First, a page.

Lastly, place your books in a warm and dry spot in your home.
You could also place your books in a container with a piece of material that can absorb smell and moisture, for example, a sock filled with rice.
You could also place the books in newspaper covered in a very thin layer of talcum powder.
How To Safely Remove Mold From Books Without Damaging Pages & Cover
While many use alcohol wipes and bleach to clean mold from glossy paged books such as magazines, these substances can damage your books.
In fact, book conservation experts say that any wax, perfumes, or chemical liquids can damage your books.
Bleach also damages the paper on books. It remains in the paper and will continue to have an effect even after it dries.
This could make the writing on the pages fade over time, thus rendering your book completely useless.
In addition to the above, many suggest microwaving your book to remove the mold. While this method may kill the mold, it could also damage your book beyond repair.
Not only this, the aim of the game is to remove the mold not kill it as even if the spores are dead, they could still be toxic.
How To Remove Mold From Leather Bound Books Vs Paper Bound Books
While many suggest you use a soft cloth with alcohol on it, we recommend you opt for a HEPA filter vacuum hose attachment with a thin cloth on the end.
This will help remove mold growth rather than killing it. It will also prevent damage to both the pages and the ink.
On the other hand, if you have a leather bound book you could use a damp cloth as leather is tanned and therefore does not putrefy when it gets wet.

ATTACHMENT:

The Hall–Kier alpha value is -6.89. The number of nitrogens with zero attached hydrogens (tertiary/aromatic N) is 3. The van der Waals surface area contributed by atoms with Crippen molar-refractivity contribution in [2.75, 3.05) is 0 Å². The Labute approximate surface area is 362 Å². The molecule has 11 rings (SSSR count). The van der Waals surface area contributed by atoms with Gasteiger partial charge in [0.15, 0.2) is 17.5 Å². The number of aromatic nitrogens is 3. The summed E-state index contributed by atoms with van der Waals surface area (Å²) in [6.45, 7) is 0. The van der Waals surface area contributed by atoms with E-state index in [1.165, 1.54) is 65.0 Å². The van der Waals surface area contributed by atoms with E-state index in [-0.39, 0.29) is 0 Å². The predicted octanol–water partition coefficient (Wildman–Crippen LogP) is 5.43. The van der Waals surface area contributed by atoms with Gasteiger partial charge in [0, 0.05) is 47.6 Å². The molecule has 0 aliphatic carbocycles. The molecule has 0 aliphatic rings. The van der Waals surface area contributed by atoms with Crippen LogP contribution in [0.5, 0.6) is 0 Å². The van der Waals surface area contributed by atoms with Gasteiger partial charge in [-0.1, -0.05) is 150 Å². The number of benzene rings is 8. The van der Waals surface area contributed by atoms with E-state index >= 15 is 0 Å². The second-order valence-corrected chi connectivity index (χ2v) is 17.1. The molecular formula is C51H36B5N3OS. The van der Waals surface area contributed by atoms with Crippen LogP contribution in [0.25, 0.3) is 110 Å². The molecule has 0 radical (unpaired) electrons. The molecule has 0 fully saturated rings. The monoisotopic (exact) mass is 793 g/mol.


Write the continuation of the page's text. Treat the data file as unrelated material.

That being said if you use chemical-based liquids such as alcohol or even too much water, the leather may blacken.
Whichever method you choose to use, always test it on a small and less important part of the book in order to ensure that it works before undertaking the process on the entirety of the book.
Precautions To Take When Removing Mold from Books
Mold spores can be inhaled and are very harmful to the human body. By not removing mold from your books you and your loved ones could suffer from respiratory problems, infections, and even skin and eye irritation.
While these risks will depend on your overall health, it is important that you take precaution when removing mold from books. Here are some tips:
Wear A Respirator
Because mold spores can cause damage to the human body through inhalation, it is important that you cover your mouth and nose when removing mold from books.
We suggest you opt for a respirator that can be disposed of so that no mold residue stays in your home.
Use Disposable Gloves
You can also suffer from some of the negative effects of mold if the mold itself enters cracks in your skin. As a result, cover your hands with disposable gloves and make sure to wear the correct footwear. We suggest you avoid sandals, for example.
Protect Your Eyes
While spores can enter through your eyes if there is a lot of mold, you may also accidentally touch your eyes while you are cleaning your books.
Wear goggles to protect your eyes while you remove mold from books. This also leads us to our next point:
Wash Your Hands Regularly
If you’re removing book mold, make sure you wash your hands regularly.
This is especially true if you stop undertaking this task and go on to prepare food, wash laundry, or undertake virtually any chore around your house.
The residue could end up in your meals or on you and your loved ones.
Wash Your Clothes In Hot Water
Last but not least, when you finish removing mold from your books, take off your clothes straight away and put them to soak with either bleach or strong detergent.
Once your clothes are soaking, jump in the shower and make sure to also wash your hair in order to remove any residue whatsoever.
Mold can cause a variety of health issues that can lead to more serious life-changing and threatening conditions.
It’s crucial that you undertake the job with the utmost care while also ensuring that you remove all the book mold from your shelves so that it doesn’t come back.
Resources Harvard Library CDC